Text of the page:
Memory load/store operations are considered to be atomic if they are performed on memory chunks that are placed on aligned memory address and are not bigger than the native machine-sized pointer.
Meaning, at 64bit load/store operation on an aligned memory address will be atomic on a 64bit platform, but it won't be atomic on a 32bit platform.
Modern processors offers a special set of instructions (in .Net, most of them are exposed via the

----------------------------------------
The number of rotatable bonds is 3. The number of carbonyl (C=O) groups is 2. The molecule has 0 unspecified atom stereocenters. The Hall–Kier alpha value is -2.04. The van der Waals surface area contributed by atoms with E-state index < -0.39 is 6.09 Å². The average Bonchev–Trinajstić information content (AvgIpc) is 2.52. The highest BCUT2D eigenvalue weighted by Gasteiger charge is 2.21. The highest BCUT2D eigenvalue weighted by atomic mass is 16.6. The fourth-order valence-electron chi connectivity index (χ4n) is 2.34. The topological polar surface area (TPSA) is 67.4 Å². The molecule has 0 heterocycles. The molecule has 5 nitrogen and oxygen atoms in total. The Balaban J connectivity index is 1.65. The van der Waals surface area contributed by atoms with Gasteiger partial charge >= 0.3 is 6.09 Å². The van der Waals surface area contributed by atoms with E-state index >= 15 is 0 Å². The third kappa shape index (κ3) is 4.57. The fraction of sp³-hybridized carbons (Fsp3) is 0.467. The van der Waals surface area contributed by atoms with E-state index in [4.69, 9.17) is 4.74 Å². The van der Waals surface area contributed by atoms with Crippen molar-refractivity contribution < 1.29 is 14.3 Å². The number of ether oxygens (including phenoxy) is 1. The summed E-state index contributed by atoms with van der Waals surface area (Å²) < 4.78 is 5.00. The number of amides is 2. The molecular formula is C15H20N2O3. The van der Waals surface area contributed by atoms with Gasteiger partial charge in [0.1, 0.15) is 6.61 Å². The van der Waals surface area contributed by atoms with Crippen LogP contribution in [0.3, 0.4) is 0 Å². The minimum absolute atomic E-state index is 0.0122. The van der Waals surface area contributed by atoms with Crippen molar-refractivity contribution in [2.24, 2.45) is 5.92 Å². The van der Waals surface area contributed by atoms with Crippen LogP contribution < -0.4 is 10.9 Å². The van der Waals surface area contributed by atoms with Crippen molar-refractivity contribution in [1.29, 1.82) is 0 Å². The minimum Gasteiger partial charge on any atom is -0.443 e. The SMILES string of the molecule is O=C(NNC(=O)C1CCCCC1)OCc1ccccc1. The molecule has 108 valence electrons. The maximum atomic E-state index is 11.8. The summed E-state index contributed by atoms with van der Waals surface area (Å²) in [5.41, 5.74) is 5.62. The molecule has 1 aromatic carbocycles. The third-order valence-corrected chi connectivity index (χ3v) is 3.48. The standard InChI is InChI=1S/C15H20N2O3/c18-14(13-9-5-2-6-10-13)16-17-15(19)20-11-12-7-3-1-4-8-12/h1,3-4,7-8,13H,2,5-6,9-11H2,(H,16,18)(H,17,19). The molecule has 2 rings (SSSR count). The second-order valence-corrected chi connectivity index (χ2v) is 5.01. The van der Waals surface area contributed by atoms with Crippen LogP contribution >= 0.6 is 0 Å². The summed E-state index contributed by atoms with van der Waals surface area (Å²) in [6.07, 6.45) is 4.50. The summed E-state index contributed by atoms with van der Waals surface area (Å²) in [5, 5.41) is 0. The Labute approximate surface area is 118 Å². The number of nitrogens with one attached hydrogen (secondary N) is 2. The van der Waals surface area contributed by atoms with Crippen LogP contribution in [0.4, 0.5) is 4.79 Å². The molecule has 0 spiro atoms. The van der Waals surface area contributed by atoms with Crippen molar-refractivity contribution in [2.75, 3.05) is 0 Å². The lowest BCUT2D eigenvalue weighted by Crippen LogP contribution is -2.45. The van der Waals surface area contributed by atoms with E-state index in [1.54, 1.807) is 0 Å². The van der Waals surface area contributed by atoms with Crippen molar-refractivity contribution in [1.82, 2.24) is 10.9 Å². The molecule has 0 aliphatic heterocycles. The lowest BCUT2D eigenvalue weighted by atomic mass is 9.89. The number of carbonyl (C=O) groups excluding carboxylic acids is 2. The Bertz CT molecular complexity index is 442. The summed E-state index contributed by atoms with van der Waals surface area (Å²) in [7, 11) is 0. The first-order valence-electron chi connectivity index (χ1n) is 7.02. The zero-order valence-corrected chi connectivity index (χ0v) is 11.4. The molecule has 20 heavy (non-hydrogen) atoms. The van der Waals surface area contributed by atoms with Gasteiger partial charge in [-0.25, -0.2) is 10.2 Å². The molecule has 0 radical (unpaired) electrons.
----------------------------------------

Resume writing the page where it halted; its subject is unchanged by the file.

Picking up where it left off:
Interlocked class). that allow to achieve atomicity on load/store operations that are larger than the machine's native pointer size (64bit operations on 32bit processors, and 128bit operations on 64bit processors. The latter isn't exposed by the
Interlocked class, but is available in native code).
For more details, check Joe Duffy's post: Thread-safety, torn reads, and the like.